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This question is a sequel of sorts to my earlier question, Creating numerous directories using mkdir.

I am using the bash shell. I have created fifty directories, each starting with the prefix "s", using the command:

mkdir $(printf "s%02i " $(seq 1 50))

which pads to the second digit with zeros. That is, the directories that I obtain are of the form s01, s02, ..., s49, s50.

Now I would like to use cp to copy a single file (for example, test.txt) to each of the fifty directories. Is it possible to do this in a way analogous to that above? For example, would the following work? I am relatively new to Unix/Linux, so I don't really want to try this until someone please gives me an indication that it is safe.

cp test.txt $(printf "s%02i.txt " $(seq 1 50))

Looking at the man page for cp, it does not look like cp supports multiple destinations like this, however:

       cp - copy files and directories

       cp [OPTION]... [-T] SOURCE DEST
       cp [OPTION]... -t DIRECTORY SOURCE...

       Copy SOURCE to DEST, or multiple SOURCE(s) to DIRECTORY.

       Mandatory  arguments  to  long  options are mandatory for short options
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4 Answers 4

up vote 5 down vote accepted

If you wanted to use the output from your command to copy the file to each directory using cp, you could always pipe it to xargs:

printf "s%02i " $(seq 1 50) | xargs -n 1 cp test.txt

There shouldn't be any concerns about the safety of parsing the output since you know its format and content before hand--the risk of encountering meta characters and space in file names isn't really an issue here.

Alternatively, assuming the directories already exist, you could try something like:

find . -maxdepth 1 -type d -name 's[0-9][0-9]' -print0 | xargs -0 -I {} cp test.txt {}

or with no pipe:

find . -maxdepth 1 -type d -name 's[0-9][0-9]' -exec cp test.txt {} \;

The last two commands will find any files in the current directory and cp test.txt to them. The -maxdepth 1 option will avoid any sub directories receiving the file as well. Be warned that 's[0-9][0-9]' is matching against s followed by any two digits, which means if for some reason you have s99 in the cwd, it will also receive a copy of test.txt.

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You can also let the shell do the iterations with a for loop. This is the most basic way that doesn't rely on external tools like parallel or xargs, and I find it easiest to understand:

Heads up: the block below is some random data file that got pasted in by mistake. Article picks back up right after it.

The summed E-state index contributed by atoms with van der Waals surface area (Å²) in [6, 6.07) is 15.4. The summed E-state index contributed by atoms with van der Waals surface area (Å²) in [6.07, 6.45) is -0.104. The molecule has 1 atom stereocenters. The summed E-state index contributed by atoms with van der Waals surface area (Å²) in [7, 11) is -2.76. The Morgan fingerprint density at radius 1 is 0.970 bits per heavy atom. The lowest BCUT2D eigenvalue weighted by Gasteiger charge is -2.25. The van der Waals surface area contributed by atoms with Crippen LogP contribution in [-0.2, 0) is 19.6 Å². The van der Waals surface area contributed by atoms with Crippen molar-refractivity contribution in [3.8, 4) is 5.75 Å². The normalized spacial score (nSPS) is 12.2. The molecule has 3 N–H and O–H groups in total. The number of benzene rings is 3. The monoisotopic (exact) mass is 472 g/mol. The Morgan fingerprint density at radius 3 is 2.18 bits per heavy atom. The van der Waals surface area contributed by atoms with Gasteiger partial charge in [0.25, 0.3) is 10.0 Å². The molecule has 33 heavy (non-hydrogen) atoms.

for name in $(printf "s%02i " $(seq 1 50)); do
    mkdir $name
    cp test.txt $name

There are a million other ways to write this, e.g.:

for name in $(seq -w 1 50); do
    mkdir s$name
    cp test.txt s$name

If you want to verify what would be executed before doing it, you can do something like prepending the commands with echo, which will print the line rather than executing it:

for name in $(seq -w 1 50); do
    echo mkdir s$name
    echo cp test.txt s$name


mkdir s01
cp test.txt s01
mkdir s02
cp test.txt s02
mkdir s03
cp test.txt s03
# etc.
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According to this: http://stackoverflow.com/questions/195655/how-to-copy-a-file-to-multiple-directories-using-the-gnu-cp-command it is not possible to copy one file to multiple destinations. Check the link, as it shows another way to do this.

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You could also use GNU parallel. Assuming your are in the directory containing text.txt and your 50 dirs are located in /my/50dirs/path (like /my/50dirs/path/s01, /my/50dirs/path/s02 etc) you would run:

seq -w 01 50 | parallel -j1 cp text.txt /my/50dirs/path/s{}
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Better make that parallel -j1, otherwise there will be one job per core, and on a multicore machine the jobs will compete for IO. –  Gilles Sep 24 '12 at 23:39
@Gilles - updated, thanks for the heads-up ! –  don_crissti Sep 24 '12 at 23:50

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